Table 4. Samuel’s Use of Multiple Prophetic Statements Regarding the Future of the Lamanites

Speaker

Quotation

Samuel

The time shall come which hath been spoken of by our fathers, and also by the prophet Zenos, and many other prophets, concerning the restoration of our brethren, the Lamanites, . . . in the latter times the promises of the Lord have been extended to our brethren, the Lamanites; . . . the Lord shall be merciful unto them. And this is according to the prophecy, that they shall again be brought to the true knowledge. . . . For behold, had the mighty works been shown unto them which have been shown unto you, yea, unto them who have dwindled in unbelief because of the traditions of their fathers, ye can see of yourselves that they never would again have dwindled in unbelief. (Hel. 15:11–13, 15)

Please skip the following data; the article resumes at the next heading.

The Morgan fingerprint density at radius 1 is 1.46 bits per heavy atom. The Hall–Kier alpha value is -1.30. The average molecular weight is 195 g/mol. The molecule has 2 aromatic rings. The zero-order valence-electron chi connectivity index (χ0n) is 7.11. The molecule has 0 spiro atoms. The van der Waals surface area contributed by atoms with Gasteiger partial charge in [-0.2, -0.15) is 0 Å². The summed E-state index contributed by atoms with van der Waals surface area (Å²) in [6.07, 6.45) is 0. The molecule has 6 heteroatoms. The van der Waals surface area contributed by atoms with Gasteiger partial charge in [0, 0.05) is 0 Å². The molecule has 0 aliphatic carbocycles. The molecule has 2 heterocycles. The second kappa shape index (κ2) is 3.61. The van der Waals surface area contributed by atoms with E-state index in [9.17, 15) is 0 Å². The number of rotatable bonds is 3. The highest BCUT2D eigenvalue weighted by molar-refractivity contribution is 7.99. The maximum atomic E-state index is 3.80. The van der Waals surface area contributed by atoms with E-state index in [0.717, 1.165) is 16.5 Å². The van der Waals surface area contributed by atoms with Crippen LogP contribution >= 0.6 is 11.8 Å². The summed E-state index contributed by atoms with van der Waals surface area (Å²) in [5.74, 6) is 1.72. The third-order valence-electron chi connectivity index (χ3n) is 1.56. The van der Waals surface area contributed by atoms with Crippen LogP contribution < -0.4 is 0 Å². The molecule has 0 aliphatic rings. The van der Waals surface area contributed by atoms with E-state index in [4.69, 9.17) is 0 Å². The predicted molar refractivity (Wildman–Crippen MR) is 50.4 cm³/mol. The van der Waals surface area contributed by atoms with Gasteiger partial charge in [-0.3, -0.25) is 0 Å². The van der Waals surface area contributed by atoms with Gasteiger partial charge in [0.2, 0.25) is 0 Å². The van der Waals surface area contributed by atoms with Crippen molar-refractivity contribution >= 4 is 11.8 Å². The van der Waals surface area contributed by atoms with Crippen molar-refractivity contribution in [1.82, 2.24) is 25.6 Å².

Jacob

[God] will be merciful unto them [the Lamanites]; and one day they shall become a blessed people. . . . Their unbelief and their hatred towards you is because of the iniquity of their fathers; wherefore, how much better are you than they, in the sight of your great Creator? (Jacob 3:6–7)

King Benjamin

I say unto you, my sons, were it not for these things, . . . that even our fathers would have dwindled in unbelief, and we should have been like unto our brethren, the Lamanites, who know nothing concerning these things, or even do not believe them when they are taught them, because of the traditions of their fathers. (Mosiah 1:5)

Alma2